Sixty miles outside of Tulsa, near the small city of Hulbert, Okla., stands a Benedictine abbey where monks in black habits can be found chanting the Liturgy of the Hours, day and night, in Latin.

This is, as one might imagine, an unusual sight in this deeply wooded, rural area, where cattle vastly outnumber humans, and the population is only 3 percent Catholic. Yet over the last 10 years, the abbey has become a familiar, even honored place in northeastern Oklahoma. Its brothers operate a farm on their 1,000-acre property in the foothills of the Ozark Mountains, from which they sell cheese and lamb meat. They also offer occasional instruction in Gregorian chant to curious neighbors and visitors.

Above all else, though, they pray. They pray the Divine Office for about six hours a day in the crypt below the construction site that will one day become their permanent chapel. They spend another hour or two praying at Holy Mass, 30 minutes in adoration before the Blessed Sacrament, and an hour contemplating the words of Scripture (lectio divina). They pray for the needs of the Church, and primarily, they pray to glorify God.

In many ways, Our Lady of the Annunciation of Clear Creek Abbey typifies both the recent renewal of the Church’s monastic tradition and the “vocations boom” experienced in many faithful communities over the last two decades. Founded in 1999 by 13 monks from the 900-year-old Abbey Notre Dame de Fontgombault in central France, Clear Creek has seen its numbers nearly triple to 36 monks in its first decade.

Fueling this surge has been another authentically Catholic institution some 1,500 miles away, one also situated in an unlikely location: Thomas Aquinas College, just 70 miles north of Los Angeles. More than a third of the men who have entered Clear Creek since its founding are alumni of the College, who account for 10 of the community’s brothers. Correspondingly, one in eight of the 81 Thomas Aquinas College alumni who are currently priests or seminarians are at Clear Creek Abbey.

Among the original 13 Fontgombault monks to found this monastery was Rev. Mark Bachmann, O.S.B., (’82). And when Clear Creek was promoted to the status of an Abbey in 2010, Fr. Bachman was named its first subprior. 



The Benedictine monks of Clear Creek Abbey, 10 of whom are
Thomas Aquinas College alumni, take their daily half-hour walk.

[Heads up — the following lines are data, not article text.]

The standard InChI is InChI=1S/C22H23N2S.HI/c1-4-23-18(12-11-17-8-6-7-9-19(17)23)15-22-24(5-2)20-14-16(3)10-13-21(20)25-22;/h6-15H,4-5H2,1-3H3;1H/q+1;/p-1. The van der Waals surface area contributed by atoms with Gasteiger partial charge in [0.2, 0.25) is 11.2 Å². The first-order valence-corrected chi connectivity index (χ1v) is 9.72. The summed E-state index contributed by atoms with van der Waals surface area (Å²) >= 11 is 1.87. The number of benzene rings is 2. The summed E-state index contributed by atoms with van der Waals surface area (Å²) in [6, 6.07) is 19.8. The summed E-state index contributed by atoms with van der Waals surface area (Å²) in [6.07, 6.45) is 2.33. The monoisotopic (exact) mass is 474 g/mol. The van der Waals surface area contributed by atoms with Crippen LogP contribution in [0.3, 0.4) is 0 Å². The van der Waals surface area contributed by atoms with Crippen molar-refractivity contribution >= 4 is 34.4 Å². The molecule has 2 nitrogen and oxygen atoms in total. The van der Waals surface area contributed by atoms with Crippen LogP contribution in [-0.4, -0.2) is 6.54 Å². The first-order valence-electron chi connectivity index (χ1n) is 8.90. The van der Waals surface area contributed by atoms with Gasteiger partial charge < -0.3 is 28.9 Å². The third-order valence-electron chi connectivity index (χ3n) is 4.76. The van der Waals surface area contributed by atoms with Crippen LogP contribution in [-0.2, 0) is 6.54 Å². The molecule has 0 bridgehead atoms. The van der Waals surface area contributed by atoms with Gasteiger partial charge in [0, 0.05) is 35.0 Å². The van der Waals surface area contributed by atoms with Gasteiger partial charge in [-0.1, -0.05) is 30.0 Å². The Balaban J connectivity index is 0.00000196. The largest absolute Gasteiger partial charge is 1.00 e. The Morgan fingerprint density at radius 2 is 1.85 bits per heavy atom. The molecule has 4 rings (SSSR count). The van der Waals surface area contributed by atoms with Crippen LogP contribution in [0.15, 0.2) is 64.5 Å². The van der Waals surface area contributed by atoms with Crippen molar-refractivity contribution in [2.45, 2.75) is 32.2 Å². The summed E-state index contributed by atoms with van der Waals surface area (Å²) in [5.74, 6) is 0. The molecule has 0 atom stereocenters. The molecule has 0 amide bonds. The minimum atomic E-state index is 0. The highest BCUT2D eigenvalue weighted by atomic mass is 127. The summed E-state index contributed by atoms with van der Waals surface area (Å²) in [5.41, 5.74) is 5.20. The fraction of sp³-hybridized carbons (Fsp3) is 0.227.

“A Good Fit”
What accounts for the tremendous synergy between Clear Creek Abbey and Thomas Aquinas College? Lloyd Noble, a Tulsa businessman and a benefactor of both, says it is only natural that the College’s graduates would pursue their vocations within a comparably faithful religious community. “Both are very traditional in their values,” says Mr. Noble. “I think that’s why they’re a good fit.”

The College’s alumni monks also cite additional reasons for how their time at the College helped lead them to Clear Creek. One was the inspiration of tutor Dr. John Nieto (’89), who holds the abbey in great esteem and befriended many of the alumni when he taught them Gregorian chant in the College’s Schola Cantorum. Then there was the witness of the rest of the College’s faculty, particularly its founders. “It was helpful for me,” recalls Fr. Bachmann, “to see men like Dr. McArthur and Dr. Neumayr ,who were venerable scholars … talk humbly about submission to the Church, about humility, things of God. That really made an impression on me as a teenager.”

Reflecting on his decision to enter Fontgombault after his graduation from the College in 1982, Fr. Bachmann observes that just as the College served as a stronghold against much of the tumult that troubled the Church at that time, so, too, did Fontgombault. “The turmoil made a young man like me uneasy, and I was looking for that stability, that doctrinal stability, that I could entrust my life to.” As Rev. Joshua Morey, O.S.B. (’00), puts it, like the College, “Fontgombault has never disobeyed Rome. We are part of the Church; we are here to serve the Church.”

Yet beyond these similarities and the tendency for friendly institutional relationships to self-perpetuate, there are even greater explanations for why so many young men in Santa Paula have found their way to Hulbert. These explanations become all the more evident when one examines the extraordinary life of the Clear Creek monks.